Adelaide was not John and Charlotte’s final destination. They still had 100 miles to go, deep into the bush, to reach the copper mines at Burra Burra, where John was stationed. As Charlotte later recalled, ‘We had a long, long, long way to walk.’
The gold rush
A chapel had been opened in 1849, but the discovery of gold in Victoria the following year left the township of Kooringa deserted, and the chapel closed, its miners rushing to the gold fields. In a report sent to the Primitive Methodist conference in 1856 there were only two members at the Burra – Mr and Mrs John G Wright!
Despite their initial misgivings, John and Charlotte threw themselves into the work. John began by preaching in the open air, and people flocked to hear ‘his magnificent voice’. He was not afraid to get his hands dirty, and even worked in the mines himself, raising the stone to rebuild the chapel. In 1857 there were 89 members, and by 1858 the number had increased to 114. This was partly due to some of the miners returning to Burra Burra from the gold fields, but even so, it shows the success of John’s ‘true apostolic zeal’, which led him far into the bush to minister to isolated colonists. He became their ‘beloved minister’, and Charlotte his ‘excellent wife’.
John must have written many more letters back to Norfolk, telling them of his experiences, but they are yet to be discovered. He also kept a diary, which shows he did indeed have ‘exciting times’ in the rough mining community at Kooringa.
8 April 1856:
‘This has been a day of days. In the morning I was called to visit a poor man who had been for days under conviction of sin. When I entered the house he fell on his knees with horrific groans. For one hour he was in the greater agony. ‘I cannot live, I cannot live. I will not let thee go. I will believe.’ Soon he found Christ and began to sing ‘I never shall forget the day, When Jesus washed my sins away’.
24 July 1857:
‘Attended a prayer meeting at Kooringa. A man by the name of F Cock was brought to God. He had been notorious for crime, had took his wife by the hair of the head and swung her round the room. When made happy he ran round the house praising God. A poor man by the name of Jenkin had not long before got his jaw broken, he got so happy he praised the Lord shouting ‘I will praise the Lord, I will praise the Lord though I have a broken chack [cheek]’.
A very happy experience
Despite hardships endured, John and Charlotte had another five children born in Australia, and lived to a good old age. Charlotte was something of a celebrity when she was interviewed by the local newspaper in Adelaide in 1915, at the age of 89. She sat with the Family Bible on her knee, recalling their experiences from their arrival on the ‘Walvisch’, concluding: ‘After the Burra we came to Adelaide. There was a nice little church in Waymouth Street, built in the old English style, with doors opening to your pews, and you buttoned them when you got in. From Adelaide we went to MountBarker, Salisbury, Strathalbyn – oh, many places I cannot remember now. It was all a very happy experience.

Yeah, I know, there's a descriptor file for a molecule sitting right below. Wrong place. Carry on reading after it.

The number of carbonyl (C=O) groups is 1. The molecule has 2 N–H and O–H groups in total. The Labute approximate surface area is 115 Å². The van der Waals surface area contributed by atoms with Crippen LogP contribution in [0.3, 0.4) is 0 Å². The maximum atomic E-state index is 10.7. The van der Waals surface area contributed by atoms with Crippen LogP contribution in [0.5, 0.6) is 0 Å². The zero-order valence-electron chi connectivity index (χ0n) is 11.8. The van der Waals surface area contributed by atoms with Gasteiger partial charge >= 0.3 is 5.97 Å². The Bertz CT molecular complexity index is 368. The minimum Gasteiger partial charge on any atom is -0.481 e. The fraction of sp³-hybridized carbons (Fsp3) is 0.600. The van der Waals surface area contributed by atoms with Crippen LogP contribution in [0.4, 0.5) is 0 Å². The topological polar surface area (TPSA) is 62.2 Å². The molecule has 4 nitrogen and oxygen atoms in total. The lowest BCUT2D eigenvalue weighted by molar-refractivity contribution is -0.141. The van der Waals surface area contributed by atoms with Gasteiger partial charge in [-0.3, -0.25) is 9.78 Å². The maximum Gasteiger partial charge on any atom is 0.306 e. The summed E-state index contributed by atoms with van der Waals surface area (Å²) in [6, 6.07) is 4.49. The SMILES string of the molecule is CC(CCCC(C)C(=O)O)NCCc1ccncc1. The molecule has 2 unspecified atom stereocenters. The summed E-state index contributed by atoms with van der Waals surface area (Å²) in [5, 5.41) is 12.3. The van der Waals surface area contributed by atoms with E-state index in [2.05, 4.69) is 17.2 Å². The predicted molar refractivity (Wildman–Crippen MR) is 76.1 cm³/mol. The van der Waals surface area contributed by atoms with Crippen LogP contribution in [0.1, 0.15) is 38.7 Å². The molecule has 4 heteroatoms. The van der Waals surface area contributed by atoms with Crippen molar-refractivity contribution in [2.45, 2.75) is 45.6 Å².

The Voyage of Mr John G Wright to South Australia, preface by William Ward, printed by J Colman, Holt (1856), 8 pp. [Englesea Brook Museum, PB.9]
 Methodist ministers are ‘stationed’ or sent to work in a circuit, which is a group of churches, or ‘societies’ in a particular area. The list of John’s stations in England and Australia can be found in W Leary, Directory of Primitive Methodist Ministers & their Circuits (1990)
 Charlotte was born in Suffolk in 1826, the daughter of Bloom and Elizabeth Randall. They provided hospitality for travelling preachers. In the 1841 census, two ‘Preachers’ were staying with the family.
 South Australian Register, 24 Jan 1920; www.ancestry.co.uk.
 ‘Her Ninetieth Year: chat with Mrs J G Wright’, South Australian Register, 11 Aug 1915; www.ancestry.co.uk.
 John sends his love ‘to all the dear people in Briston, Kelling, Cley, Salthouse, Langham, Foxley, Binham, Waybourn, Letheringsett, Fulmodeston, Sharrington, Edgefield, Glandford, Blakeney, Gunthorpe, Bale, Hindolveston, Guestwick, Holt, Thornage, Dalling and Hunworth’, showing which places were in the Briston circuit in 1855.
 ‘Her Ninetieth Year’, op cit.
 Many miners were Methodists from Cornwall. Local preachers in 1849 included Messrs Rowe, Symons, Hayes, Berryman, Prior, Scoble, Moyle and Nicholls; P Payton, The Cornish Overseas (2005), p.193.
 J Petty, The History of the Primitive Methodist Connexion (1880), p.528.
 ‘Her Ninetieth Year’ op cit; Primitive Methodist Magazine (1855), p51; Petty, op cit, p.528-9.
 Payton, op cit, p.195.
 ‘Her Ninetieth Year’ op cit; obituary of Rev J G Wright, Minutes of Primitive Methodist Conference (1905) p.48-9.